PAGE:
1. [His Lordship, after dealing with the facts of the case, proceeded :] It was further urged that it is only the inhabitants of the area who are to be subjected to a collective fine under Section 6(1) of the Act. The petitioner was no doubt living on the upper floor of the building in which the hotel and the pan-shop were situate but so far as Mahomed Aiya the alleged owner of the pan-shop was concerned, he was not staying in that building but in a room which was obtained on a lease in a building at Bapty Road or 1st Kamathipura Lane, whatever the locality may be, and therefore he certainly was not an inhabitant of that area, and the collective fine which was imposed on the petitioner an inhabitant of the area and Mahomed Aiya who was not an inhabitant of the area could not be justified under the terras of Section 6(2) of the Act. It was contended that in order to be an inhabitant of the area one has to be a permanent resident in that area. The learned Advocate General, however, pointed out that the word 'inhabitant' as used in this context did not mean a permanent resident in that locality but meant an occupant or a person who was carrying on business in that particular locality having regard to the provisions of the collective fine enacted in the Act. He drew my attention to a case in Leigh v. Chapman 2 Saunders' Rep., Part 2, p. 422 (f) in which an occupier of land within a hundred, was held to be an inhabitant within the statutes of Hue and Cry, although he had neither a house nor lodges there. I find in the foot-note at p. 423 (e) of this report a passage which is very instructive on this point. After referring to several cases which illustrated the meaning of the word 'inhabitant', the note proceeds to say that the word cannot be said to have any fixed meaning, but must be taken according to the subject-matter. The authority for this proposition is The King v. Mashiter (1837) A. & E. 153 and the judgment of Littledale J. which is reported there. It runs as follows (p. 165) :
It is difficult to assign a meaning to the word 'inhabitants'. Under the Statute of Bridges it means persons holding lands in the county. In the grant of a way over a field to church it would extend to all persons in the parish. It must be taken according to the subject-matter, and be explained, as circumstances allow, sometimes by usage, sometimes by the context or object of a charter. It cannot be said to have any fixed meaning. It ought, therefore, to have been shewn, on this application, who, beyond tenants, were meant by the words 'tenants and inhabitants.' It might be lodgers, inmates, servants, or, perhaps, other descriptions or persons. Those who rely upon the term ought to have shewn what was the character of: those whom they seek to introduce under it.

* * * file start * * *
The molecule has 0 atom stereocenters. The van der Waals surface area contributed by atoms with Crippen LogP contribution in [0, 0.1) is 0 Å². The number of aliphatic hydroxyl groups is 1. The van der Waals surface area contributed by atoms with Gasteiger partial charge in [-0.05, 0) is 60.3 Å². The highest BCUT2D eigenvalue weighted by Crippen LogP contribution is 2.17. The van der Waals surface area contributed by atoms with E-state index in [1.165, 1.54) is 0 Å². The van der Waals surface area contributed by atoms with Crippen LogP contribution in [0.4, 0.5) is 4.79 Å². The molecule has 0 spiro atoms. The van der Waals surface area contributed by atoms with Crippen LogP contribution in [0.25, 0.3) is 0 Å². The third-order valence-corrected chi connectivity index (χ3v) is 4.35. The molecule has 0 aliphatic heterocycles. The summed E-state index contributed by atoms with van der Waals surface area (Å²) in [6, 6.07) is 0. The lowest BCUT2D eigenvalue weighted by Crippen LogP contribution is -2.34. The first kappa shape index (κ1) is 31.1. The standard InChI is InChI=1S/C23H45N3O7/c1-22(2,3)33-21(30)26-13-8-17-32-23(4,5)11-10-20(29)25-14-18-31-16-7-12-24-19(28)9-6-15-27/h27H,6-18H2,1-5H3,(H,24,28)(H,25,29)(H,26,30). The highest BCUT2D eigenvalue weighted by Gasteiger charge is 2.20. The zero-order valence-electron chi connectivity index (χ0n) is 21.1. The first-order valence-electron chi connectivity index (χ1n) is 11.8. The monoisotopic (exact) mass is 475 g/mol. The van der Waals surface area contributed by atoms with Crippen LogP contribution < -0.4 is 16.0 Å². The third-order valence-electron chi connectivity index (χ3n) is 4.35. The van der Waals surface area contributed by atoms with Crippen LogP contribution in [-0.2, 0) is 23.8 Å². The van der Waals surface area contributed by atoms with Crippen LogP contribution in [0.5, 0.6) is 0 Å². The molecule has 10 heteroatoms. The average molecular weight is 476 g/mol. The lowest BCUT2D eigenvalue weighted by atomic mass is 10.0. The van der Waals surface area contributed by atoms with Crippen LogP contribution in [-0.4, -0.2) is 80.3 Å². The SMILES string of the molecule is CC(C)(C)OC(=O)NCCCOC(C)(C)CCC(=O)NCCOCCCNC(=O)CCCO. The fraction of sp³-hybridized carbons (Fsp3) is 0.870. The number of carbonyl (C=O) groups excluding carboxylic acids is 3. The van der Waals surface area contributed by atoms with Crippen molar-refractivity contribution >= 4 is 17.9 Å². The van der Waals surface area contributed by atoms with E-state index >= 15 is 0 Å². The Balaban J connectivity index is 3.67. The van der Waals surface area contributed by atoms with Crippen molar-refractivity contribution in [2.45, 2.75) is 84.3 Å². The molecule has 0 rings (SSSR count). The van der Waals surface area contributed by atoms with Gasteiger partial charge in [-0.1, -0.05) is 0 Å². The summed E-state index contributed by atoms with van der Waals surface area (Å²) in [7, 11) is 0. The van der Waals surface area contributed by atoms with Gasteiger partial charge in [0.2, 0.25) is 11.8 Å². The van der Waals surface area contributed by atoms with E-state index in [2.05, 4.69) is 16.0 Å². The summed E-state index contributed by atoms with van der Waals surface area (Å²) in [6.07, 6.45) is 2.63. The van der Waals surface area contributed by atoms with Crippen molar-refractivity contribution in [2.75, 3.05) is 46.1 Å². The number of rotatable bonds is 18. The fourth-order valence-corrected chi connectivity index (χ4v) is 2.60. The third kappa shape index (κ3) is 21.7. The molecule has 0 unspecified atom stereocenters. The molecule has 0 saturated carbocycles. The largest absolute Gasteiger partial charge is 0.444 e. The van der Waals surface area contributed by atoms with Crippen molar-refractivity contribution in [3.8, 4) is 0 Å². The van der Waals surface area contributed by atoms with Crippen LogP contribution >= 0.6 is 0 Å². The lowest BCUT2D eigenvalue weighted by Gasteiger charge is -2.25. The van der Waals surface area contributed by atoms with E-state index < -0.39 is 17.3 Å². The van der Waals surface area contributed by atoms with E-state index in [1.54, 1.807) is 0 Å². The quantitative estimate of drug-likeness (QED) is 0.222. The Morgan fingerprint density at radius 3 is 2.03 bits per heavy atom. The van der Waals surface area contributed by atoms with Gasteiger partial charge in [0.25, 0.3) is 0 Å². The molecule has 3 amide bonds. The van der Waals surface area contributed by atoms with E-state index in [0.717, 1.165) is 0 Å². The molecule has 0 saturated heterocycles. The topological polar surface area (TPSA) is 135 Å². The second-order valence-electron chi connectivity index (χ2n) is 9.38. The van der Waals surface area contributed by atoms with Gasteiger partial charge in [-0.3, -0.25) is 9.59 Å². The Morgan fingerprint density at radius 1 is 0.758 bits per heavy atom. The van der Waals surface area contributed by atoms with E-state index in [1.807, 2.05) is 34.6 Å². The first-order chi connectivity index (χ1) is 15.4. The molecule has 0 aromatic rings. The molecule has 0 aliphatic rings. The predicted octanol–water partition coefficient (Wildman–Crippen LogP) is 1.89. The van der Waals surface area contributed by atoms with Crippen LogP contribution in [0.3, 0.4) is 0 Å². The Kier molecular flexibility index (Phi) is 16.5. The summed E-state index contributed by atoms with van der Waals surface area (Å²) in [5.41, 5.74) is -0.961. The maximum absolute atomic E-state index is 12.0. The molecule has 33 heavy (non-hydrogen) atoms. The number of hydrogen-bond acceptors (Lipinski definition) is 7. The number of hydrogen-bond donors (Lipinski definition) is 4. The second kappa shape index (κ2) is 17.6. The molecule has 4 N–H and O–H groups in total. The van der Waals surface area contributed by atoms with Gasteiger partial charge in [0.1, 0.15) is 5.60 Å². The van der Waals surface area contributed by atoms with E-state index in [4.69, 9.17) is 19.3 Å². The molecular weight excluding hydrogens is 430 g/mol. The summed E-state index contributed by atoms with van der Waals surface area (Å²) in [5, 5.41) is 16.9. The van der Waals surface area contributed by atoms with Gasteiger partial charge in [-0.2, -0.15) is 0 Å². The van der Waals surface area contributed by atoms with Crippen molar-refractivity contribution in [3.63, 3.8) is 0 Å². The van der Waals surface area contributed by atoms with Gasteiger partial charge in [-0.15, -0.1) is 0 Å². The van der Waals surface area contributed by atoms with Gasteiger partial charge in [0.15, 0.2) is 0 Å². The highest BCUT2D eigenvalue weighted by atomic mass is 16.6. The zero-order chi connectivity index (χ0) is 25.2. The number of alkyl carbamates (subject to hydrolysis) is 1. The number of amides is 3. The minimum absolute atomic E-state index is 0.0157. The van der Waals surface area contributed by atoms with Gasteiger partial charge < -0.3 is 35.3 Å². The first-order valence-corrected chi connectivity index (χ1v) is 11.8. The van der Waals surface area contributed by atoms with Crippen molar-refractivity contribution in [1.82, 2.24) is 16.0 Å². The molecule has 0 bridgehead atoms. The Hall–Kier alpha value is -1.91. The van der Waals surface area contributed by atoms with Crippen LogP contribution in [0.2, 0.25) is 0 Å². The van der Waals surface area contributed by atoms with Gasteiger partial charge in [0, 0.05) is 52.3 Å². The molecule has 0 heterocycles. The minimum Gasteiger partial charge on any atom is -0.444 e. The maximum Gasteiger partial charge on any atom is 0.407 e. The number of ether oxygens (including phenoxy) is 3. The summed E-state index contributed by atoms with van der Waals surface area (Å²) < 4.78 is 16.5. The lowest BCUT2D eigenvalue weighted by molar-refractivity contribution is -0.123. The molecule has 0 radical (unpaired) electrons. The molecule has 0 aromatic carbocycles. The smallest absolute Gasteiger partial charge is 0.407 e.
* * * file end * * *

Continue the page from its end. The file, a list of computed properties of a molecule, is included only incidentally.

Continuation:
2. Having regard to these observations, I am of opinion that the word 'inhabitant' as used in this context of the Act, Bombay Public Security Measures Act, 1947, is not used in the sense of residents of that locality or permanent residents thereof, but in the sense of the persons who are besides being permanent residents also the occupants in the sense of carrying on business of the nature which I have before me. If that is the true construction, the result will be that if Mahomed Aiya be proved to be the owner of the pan-shop, he would be an inhabitant within this area along with the petitioner who admittedly had a dwelling house on the upper floor of the building in which the hotel as well as the pan-shop were situate.
3. [After dealing with the facts of the case, the judgment concluded : J I have come to the conclusion that the petitioner has failed to establish what was incumbent upon him to do in order to succeed in view of the collective fine receipt which he produced that he was at all material times the owner of the hotel as well as the pan-shop.
4. The result, therefore, will be that the collective fine order would be valid and legal and passed in accordance with the provisions of Section (1) of the Act and the petitioner is not entitled to any relief in respect of the same as prayed for by him. The petition will, therefore, be dismissed.
5. As regards costs, the petitioner came to the Court on two counts, (1) the collective line order and (2) the suspension of the license order. As I have stated before in my judgment, counsel for the petitioner very wisely did not press that that order was wrong and did not take up unnecessary time of the Court in order to justify the stand which he had taken in the petition. So far as that order is concerned, therefore, without anything more I would say that there should be no order as to costs of and occasioned by reason of putting that order of suspension of the license in issue between the parties. The petitioner would no doubt be liable to pay the costs of the petition in so Car as he canvassed the legality of the order as to collective fine which was imposed on him by respondent No. 1. The fairest order, therefore, in my opinion, would be that the petitioner should pay to the respondent one-half of the costs of this petition.